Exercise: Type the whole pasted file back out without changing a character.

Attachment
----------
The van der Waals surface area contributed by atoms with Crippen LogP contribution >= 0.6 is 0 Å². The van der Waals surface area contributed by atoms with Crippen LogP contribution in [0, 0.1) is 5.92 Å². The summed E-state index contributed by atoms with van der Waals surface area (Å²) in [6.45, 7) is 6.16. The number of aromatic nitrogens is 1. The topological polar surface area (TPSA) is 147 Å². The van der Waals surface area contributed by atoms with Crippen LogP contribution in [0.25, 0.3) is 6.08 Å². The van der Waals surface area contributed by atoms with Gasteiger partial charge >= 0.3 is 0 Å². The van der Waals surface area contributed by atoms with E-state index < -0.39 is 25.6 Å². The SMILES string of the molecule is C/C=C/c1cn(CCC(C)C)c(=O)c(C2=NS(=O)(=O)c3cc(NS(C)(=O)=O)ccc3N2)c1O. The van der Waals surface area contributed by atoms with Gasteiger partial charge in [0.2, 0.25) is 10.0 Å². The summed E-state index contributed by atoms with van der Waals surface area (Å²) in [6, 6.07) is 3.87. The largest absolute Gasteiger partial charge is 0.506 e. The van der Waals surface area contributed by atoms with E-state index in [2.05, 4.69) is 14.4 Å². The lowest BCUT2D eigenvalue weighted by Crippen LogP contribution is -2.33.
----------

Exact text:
The van der Waals surface area contributed by atoms with Crippen LogP contribution >= 0.6 is 0 Å². The van der Waals surface area contributed by atoms with Crippen LogP contribution in [0, 0.1) is 5.92 Å². The summed E-state index contributed by atoms with van der Waals surface area (Å²) in [6.45, 7) is 6.16. The number of aromatic nitrogens is 1. The topological polar surface area (TPSA) is 147 Å². The van der Waals surface area contributed by atoms with Crippen LogP contribution in [0.25, 0.3) is 6.08 Å². The van der Waals surface area contributed by atoms with Gasteiger partial charge >= 0.3 is 0 Å². The van der Waals surface area contributed by atoms with E-state index < -0.39 is 25.6 Å². The SMILES string of the molecule is C/C=C/c1cn(CCC(C)C)c(=O)c(C2=NS(=O)(=O)c3cc(NS(C)(=O)=O)ccc3N2)c1O. The van der Waals surface area contributed by atoms with Gasteiger partial charge in [0.2, 0.25) is 10.0 Å². The summed E-state index contributed by atoms with van der Waals surface area (Å²) in [6, 6.07) is 3.87. The largest absolute Gasteiger partial charge is 0.506 e. The van der Waals surface area contributed by atoms with E-state index in [2.05, 4.69) is 14.4 Å². The lowest BCUT2D eigenvalue weighted by Crippen LogP contribution is -2.33.